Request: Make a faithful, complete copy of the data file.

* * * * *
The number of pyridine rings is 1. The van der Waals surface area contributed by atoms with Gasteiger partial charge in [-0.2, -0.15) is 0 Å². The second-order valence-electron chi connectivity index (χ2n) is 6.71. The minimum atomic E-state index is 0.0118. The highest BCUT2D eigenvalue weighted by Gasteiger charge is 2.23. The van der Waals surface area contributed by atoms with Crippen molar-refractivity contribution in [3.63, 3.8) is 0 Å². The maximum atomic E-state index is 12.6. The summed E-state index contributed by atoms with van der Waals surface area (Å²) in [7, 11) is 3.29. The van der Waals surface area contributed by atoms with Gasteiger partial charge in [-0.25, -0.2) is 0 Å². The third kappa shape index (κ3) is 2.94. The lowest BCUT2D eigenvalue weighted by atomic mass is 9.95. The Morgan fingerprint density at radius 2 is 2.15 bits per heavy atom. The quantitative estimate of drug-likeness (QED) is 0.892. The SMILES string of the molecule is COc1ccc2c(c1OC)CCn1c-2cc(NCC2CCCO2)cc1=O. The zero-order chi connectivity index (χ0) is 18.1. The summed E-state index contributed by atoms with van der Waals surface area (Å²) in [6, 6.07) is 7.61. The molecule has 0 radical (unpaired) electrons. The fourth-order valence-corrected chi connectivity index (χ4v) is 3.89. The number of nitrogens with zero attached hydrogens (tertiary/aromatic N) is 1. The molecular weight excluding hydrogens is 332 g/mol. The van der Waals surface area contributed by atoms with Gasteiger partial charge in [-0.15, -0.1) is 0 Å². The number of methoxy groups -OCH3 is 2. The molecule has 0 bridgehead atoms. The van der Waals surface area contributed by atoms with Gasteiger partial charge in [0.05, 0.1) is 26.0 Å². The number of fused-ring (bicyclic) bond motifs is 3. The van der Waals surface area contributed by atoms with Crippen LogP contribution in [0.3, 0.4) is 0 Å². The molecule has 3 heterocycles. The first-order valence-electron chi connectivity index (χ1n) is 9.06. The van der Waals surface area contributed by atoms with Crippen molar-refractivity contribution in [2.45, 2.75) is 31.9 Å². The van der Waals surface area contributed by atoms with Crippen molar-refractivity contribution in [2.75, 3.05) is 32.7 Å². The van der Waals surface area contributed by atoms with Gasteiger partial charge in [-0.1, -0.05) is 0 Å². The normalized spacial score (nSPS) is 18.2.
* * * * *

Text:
The number of pyridine rings is 1. The van der Waals surface area contributed by atoms with Gasteiger partial charge in [-0.2, -0.15) is 0 Å². The second-order valence-electron chi connectivity index (χ2n) is 6.71. The minimum atomic E-state index is 0.0118. The highest BCUT2D eigenvalue weighted by Gasteiger charge is 2.23. The van der Waals surface area contributed by atoms with Crippen molar-refractivity contribution in [3.63, 3.8) is 0 Å². The maximum atomic E-state index is 12.6. The summed E-state index contributed by atoms with van der Waals surface area (Å²) in [7, 11) is 3.29. The van der Waals surface area contributed by atoms with Gasteiger partial charge in [-0.25, -0.2) is 0 Å². The third kappa shape index (κ3) is 2.94. The lowest BCUT2D eigenvalue weighted by atomic mass is 9.95. The Morgan fingerprint density at radius 2 is 2.15 bits per heavy atom. The quantitative estimate of drug-likeness (QED) is 0.892. The SMILES string of the molecule is COc1ccc2c(c1OC)CCn1c-2cc(NCC2CCCO2)cc1=O. The zero-order chi connectivity index (χ0) is 18.1. The summed E-state index contributed by atoms with van der Waals surface area (Å²) in [6, 6.07) is 7.61. The molecule has 0 radical (unpaired) electrons. The fourth-order valence-corrected chi connectivity index (χ4v) is 3.89. The number of nitrogens with zero attached hydrogens (tertiary/aromatic N) is 1. The molecular weight excluding hydrogens is 332 g/mol. The van der Waals surface area contributed by atoms with Gasteiger partial charge in [-0.15, -0.1) is 0 Å². The number of methoxy groups -OCH3 is 2. The molecule has 0 bridgehead atoms. The van der Waals surface area contributed by atoms with Gasteiger partial charge in [0.05, 0.1) is 26.0 Å². The number of fused-ring (bicyclic) bond motifs is 3. The van der Waals surface area contributed by atoms with Crippen LogP contribution in [0.3, 0.4) is 0 Å². The molecule has 3 heterocycles. The first-order valence-electron chi connectivity index (χ1n) is 9.06. The van der Waals surface area contributed by atoms with Crippen molar-refractivity contribution in [2.45, 2.75) is 31.9 Å². The van der Waals surface area contributed by atoms with Crippen molar-refractivity contribution in [2.75, 3.05) is 32.7 Å². The van der Waals surface area contributed by atoms with Gasteiger partial charge in [-0.1, -0.05) is 0 Å². The normalized spacial score (nSPS) is 18.2.